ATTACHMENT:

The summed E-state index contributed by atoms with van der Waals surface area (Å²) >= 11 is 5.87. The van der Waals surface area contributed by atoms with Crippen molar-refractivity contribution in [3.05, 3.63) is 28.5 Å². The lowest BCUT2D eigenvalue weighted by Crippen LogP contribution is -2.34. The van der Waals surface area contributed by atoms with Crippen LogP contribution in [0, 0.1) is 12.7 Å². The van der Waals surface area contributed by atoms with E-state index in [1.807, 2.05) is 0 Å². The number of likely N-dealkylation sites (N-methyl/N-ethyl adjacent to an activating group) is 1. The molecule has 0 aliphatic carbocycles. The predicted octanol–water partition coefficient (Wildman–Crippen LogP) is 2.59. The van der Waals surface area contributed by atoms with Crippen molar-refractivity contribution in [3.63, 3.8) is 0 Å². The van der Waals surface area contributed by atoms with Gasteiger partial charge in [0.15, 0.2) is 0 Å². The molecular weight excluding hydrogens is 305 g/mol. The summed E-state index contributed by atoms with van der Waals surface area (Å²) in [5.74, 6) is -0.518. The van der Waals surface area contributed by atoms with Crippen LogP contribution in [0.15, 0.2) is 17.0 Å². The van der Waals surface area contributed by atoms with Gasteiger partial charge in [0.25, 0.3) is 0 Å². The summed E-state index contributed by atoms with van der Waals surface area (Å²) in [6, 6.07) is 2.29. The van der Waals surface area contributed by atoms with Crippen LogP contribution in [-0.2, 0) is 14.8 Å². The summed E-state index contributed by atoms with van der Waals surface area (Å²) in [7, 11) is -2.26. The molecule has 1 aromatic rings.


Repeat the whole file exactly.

The summed E-state index contributed by atoms with van der Waals surface area (Å²) >= 11 is 5.87. The van der Waals surface area contributed by atoms with Crippen molar-refractivity contribution in [3.05, 3.63) is 28.5 Å². The lowest BCUT2D eigenvalue weighted by Crippen LogP contribution is -2.34. The van der Waals surface area contributed by atoms with Crippen LogP contribution in [0, 0.1) is 12.7 Å². The van der Waals surface area contributed by atoms with E-state index in [1.807, 2.05) is 0 Å². The number of likely N-dealkylation sites (N-methyl/N-ethyl adjacent to an activating group) is 1. The molecule has 0 aliphatic carbocycles. The predicted octanol–water partition coefficient (Wildman–Crippen LogP) is 2.59. The van der Waals surface area contributed by atoms with Crippen molar-refractivity contribution in [3.63, 3.8) is 0 Å². The van der Waals surface area contributed by atoms with Gasteiger partial charge in [0.15, 0.2) is 0 Å². The molecular weight excluding hydrogens is 305 g/mol. The summed E-state index contributed by atoms with van der Waals surface area (Å²) in [5.74, 6) is -0.518. The van der Waals surface area contributed by atoms with Crippen LogP contribution in [0.15, 0.2) is 17.0 Å². The van der Waals surface area contributed by atoms with Gasteiger partial charge in [0.25, 0.3) is 0 Å². The summed E-state index contributed by atoms with van der Waals surface area (Å²) in [6, 6.07) is 2.29. The van der Waals surface area contributed by atoms with Crippen LogP contribution in [-0.2, 0) is 14.8 Å². The summed E-state index contributed by atoms with van der Waals surface area (Å²) in [7, 11) is -2.26. The molecule has 1 aromatic rings.